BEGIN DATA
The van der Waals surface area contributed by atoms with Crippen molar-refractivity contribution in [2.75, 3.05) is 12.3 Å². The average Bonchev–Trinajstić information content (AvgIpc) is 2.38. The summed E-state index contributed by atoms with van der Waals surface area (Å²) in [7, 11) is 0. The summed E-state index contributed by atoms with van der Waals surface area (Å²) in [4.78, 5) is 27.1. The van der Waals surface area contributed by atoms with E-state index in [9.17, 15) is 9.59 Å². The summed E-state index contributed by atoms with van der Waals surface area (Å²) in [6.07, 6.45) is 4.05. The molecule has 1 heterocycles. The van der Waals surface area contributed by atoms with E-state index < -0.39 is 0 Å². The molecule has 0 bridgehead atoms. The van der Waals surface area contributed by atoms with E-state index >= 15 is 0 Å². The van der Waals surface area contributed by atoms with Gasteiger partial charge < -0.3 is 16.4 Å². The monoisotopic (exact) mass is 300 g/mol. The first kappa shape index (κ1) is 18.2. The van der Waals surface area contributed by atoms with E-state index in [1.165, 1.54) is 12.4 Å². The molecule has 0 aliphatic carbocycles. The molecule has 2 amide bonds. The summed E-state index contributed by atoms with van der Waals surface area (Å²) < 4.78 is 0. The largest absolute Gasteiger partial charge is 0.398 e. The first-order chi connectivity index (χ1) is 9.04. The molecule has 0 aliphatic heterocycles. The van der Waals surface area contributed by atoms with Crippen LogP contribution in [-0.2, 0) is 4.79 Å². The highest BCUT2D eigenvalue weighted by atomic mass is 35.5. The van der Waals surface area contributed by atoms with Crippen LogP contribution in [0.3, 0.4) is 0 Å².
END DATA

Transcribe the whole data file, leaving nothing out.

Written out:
The van der Waals surface area contributed by atoms with Crippen molar-refractivity contribution in [2.75, 3.05) is 12.3 Å². The average Bonchev–Trinajstić information content (AvgIpc) is 2.38. The summed E-state index contributed by atoms with van der Waals surface area (Å²) in [7, 11) is 0. The summed E-state index contributed by atoms with van der Waals surface area (Å²) in [4.78, 5) is 27.1. The van der Waals surface area contributed by atoms with E-state index in [9.17, 15) is 9.59 Å². The summed E-state index contributed by atoms with van der Waals surface area (Å²) in [6.07, 6.45) is 4.05. The molecule has 1 heterocycles. The van der Waals surface area contributed by atoms with E-state index < -0.39 is 0 Å². The molecule has 0 bridgehead atoms. The van der Waals surface area contributed by atoms with E-state index >= 15 is 0 Å². The van der Waals surface area contributed by atoms with Gasteiger partial charge < -0.3 is 16.4 Å². The monoisotopic (exact) mass is 300 g/mol. The first kappa shape index (κ1) is 18.2. The van der Waals surface area contributed by atoms with E-state index in [1.165, 1.54) is 12.4 Å². The molecule has 0 aliphatic carbocycles. The molecule has 2 amide bonds. The summed E-state index contributed by atoms with van der Waals surface area (Å²) < 4.78 is 0. The largest absolute Gasteiger partial charge is 0.398 e. The first-order chi connectivity index (χ1) is 9.04. The molecule has 0 aliphatic heterocycles. The van der Waals surface area contributed by atoms with Crippen LogP contribution in [-0.2, 0) is 4.79 Å². The highest BCUT2D eigenvalue weighted by atomic mass is 35.5. The van der Waals surface area contributed by atoms with Crippen LogP contribution in [0.3, 0.4) is 0 Å².